"Germany Should End Austerity, Not Ireland." Not Really

Megan Greene is right.

Ireland, held up as Europe's poster child for austerity, is a good example of the pitfalls of loosening deficit targets for a country in fiscal crisis.

The government has passed half a dozen austerity bills over the past four years, and in many ways the policy is working. Last week the European Commission said Ireland's budget deficit was 7.6 percent of gross domestic product, below its 8.6 percent of GDP target. Bond markets seem to have regained confidence in Ireland's creditworthiness, with 10-year government bond yields hovering around an affordable 3.6 percent.

Austerity measures have gone smoothly thanks in part to an acquiescent population. In Dublin, which during the boom had an oxygen bar where one could go to breathe different flavors of oxygen, people recognized they had partied too hard and would have to tighten their belts.

But even the Irish are starting to push back against austerity. Labor unions recently rejected a motion called Croke Park 2, which the government proposed to further cut the public- sector wages. Some government ministers have begun to say Ireland should ease up on spending cuts and use the savings from February's restructuring of promissory notes to plug budget gaps.

Loosening austerity to stimulate growth is a classic Keynesian approach and makes a lot of sense -- unless you are dealing with a country that has unsustainable public finances, such as Ireland. Germany Should End Austerity, Not Ireland - Bloomberg.

However, Megan Greene is only right within a narrow context, which itself is wrong. Megan goes on to say that Germany should pick up the slack before it is too late. She's right about that too but also only within a failed context.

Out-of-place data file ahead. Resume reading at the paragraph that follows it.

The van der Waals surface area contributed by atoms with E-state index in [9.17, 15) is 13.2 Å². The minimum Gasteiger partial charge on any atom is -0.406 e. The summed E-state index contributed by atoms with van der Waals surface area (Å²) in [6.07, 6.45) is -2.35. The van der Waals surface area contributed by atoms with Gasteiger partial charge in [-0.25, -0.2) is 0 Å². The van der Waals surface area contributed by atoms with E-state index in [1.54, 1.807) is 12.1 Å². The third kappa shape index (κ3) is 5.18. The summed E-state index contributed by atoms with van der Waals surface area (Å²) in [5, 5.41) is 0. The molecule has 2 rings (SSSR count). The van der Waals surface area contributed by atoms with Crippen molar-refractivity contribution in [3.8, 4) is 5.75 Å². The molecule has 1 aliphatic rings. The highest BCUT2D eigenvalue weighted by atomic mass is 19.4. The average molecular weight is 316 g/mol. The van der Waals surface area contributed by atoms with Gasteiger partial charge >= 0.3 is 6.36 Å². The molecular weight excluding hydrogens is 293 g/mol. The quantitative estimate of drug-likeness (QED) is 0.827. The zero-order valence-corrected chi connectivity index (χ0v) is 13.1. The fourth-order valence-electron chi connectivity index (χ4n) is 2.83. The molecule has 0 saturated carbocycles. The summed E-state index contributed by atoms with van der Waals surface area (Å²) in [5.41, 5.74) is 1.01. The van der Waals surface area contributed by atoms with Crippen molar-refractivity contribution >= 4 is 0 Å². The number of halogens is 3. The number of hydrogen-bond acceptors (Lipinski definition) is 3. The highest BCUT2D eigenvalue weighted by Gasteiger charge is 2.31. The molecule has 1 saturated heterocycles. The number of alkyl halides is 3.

What's missing from her critique is the always present option of governments issuing debt-free money pegged to real productivity that is measured in real-time.

The idea for a debt-free currency is ancient. The idea of pegging it to real productivity in real-time is mine (by God). I say that because various people come to this site and complain and complain about such matters and without justification. (See: Not Enough: PEOPLE For Mathematically Perfected Economy and especially the comment section.)

The ultimate solution, however, is a moneyless society. There is no money in Heaven; and as a Christian, I am taught by Jesus to pray for Heaven to come to Earth.

If you think one must be a capitalist to be a Christian, you don't know Jesus.


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Congress shall make no law respecting an establishment of religion, or prohibiting the free exercise thereof; or abridging the freedom of speech, or of the press; or the right of the people peaceably to assemble, and to petition the Government for a redress of grievances.

That said, we make the following absolutely clear here:

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  • It's not freedom of religion if they tax it.

And when they were come to Capernaum, they that received tribute money came to Peter, and said, Doth not your master pay tribute? He saith, Yes. And when he was come into the house, Jesus prevented him, saying, What thinkest thou, Simon? of whom do the kings of the earth take custom or tribute? of their own children, or of strangers? Peter saith unto him, Of strangers. Jesus saith unto him, Then are the children free. (Matthew 17:24-26)

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  • Tom Usher

    About Tom Usher

    Employment: 2008 – present, website developer and writer. 2015 – present, insurance broker.

    Education: Arizona State University, Bachelor of Science in Political Science. City University of Seattle, graduate studies in Public Administration.

    Volunteerism: 2007 – present, president of the Real Liberal Christian Church and Christian Commons Project.

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